Why Atmospheric Science Matters
I’m Allison Wing. I’m a postdoctoral research fellow here at Lamont-Doherty Earth Observatory at Columbia University, in the division of Ocean and Climate Physics. I’m an atmospheric scientist, which means I study weather and climate. I’ve been here at Columbia for almost two years as a postdoc.
Most of the research that I do … is on tropical convection and tropical cyclones. So, that’s clouds and cloud systems in the tropics—how they organize, how they clump together into clusters, why they do, what impact that has on the larger-scale climate, how that might affect and respond to climate change—and tropical cyclones, which are known as hurricanes in the Atlantic or typhoons in the Pacific, but ‘tropical cyclones’ is the general name.
Hurricanes are really fascinating from a scientific perspective, in terms of how they form and how they move and what causes their intensity. But they’re also incredibly important from a societal standpoint. They have the potential to cause a great deal of devastation and destruction, and there’s still a great deal that we don’t know or don’t understand about them. And we’d always like to be able to understand them better, so that we can forecast them better and people can prepare better.
I’ve done research on a couple different aspects of hurricanes, including trends in variability in hurricane intensity.
One of the things that we expect as the climate is warming is that hurricanes can become more intense, and there is a pretty strong theoretical basis, based on physics and theory that have been developed over the years for hurricane intensity. So we have a pretty good footing for expecting at least the most intense storms to get more intense—to have the ones that have the strongest winds to have even stronger winds than they do now.
Recently, our research group here—led by Adam Sobel and Suzana Camargo and a couple other scientists—worked on a project reviewing the state of our knowledge on hurricane intensity, and human influence on it specifically, to better characterize how it had increased, whether that is in line with what we expect or not, and then what we expect to happen in the future.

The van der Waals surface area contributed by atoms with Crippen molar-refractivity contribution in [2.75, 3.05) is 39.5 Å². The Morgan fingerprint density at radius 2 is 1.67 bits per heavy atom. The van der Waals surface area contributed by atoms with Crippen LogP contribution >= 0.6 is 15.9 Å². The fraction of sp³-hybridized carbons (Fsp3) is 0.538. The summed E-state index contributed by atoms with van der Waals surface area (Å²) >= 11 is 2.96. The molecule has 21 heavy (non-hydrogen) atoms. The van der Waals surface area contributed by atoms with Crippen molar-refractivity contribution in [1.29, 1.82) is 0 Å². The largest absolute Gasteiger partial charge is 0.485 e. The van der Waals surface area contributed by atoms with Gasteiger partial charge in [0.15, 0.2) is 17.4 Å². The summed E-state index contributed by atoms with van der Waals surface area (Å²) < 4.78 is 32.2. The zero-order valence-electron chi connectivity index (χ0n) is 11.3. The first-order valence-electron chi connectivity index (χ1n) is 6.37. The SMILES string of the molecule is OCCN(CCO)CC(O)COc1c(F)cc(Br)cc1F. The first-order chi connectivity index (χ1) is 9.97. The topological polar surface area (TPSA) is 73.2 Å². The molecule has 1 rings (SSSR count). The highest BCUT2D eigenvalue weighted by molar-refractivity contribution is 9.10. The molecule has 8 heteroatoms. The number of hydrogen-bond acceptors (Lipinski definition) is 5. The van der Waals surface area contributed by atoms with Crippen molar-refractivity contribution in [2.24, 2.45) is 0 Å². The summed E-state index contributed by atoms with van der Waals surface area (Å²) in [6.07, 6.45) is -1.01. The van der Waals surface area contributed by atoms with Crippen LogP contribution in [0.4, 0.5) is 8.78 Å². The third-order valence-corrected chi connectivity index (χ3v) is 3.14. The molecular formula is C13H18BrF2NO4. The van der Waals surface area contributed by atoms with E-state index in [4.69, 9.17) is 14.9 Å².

Unfortunately for society, it does seem like a fairly confident projection that hurricanes will get stronger in the future. There is less evidence that they have gotten stronger thus far because of complicated factors, some which oppose that increase and some which favor it in the current climate, as well as limitations from our observational record. We simply don’t have that many years of reliable data. But all of that is consistent with our expectations, and as the climate becomes even warmer we expect that … the increase in intensity will get larger, and it will be unfortunately even easier to see that the hurricanes are going to get more intense.
Other aspects of hurricane activity, with regards to climate and our fundamental understanding of how they work, are less clear. In particular, we don’t have a theory for what controls the number of hurricanes in a given climate. And that’s one of the really big unanswered questions in tropical meteorology. So a lot of my research is focused on that problem of hurricane formation.
Watch an interview with Allison Wing below.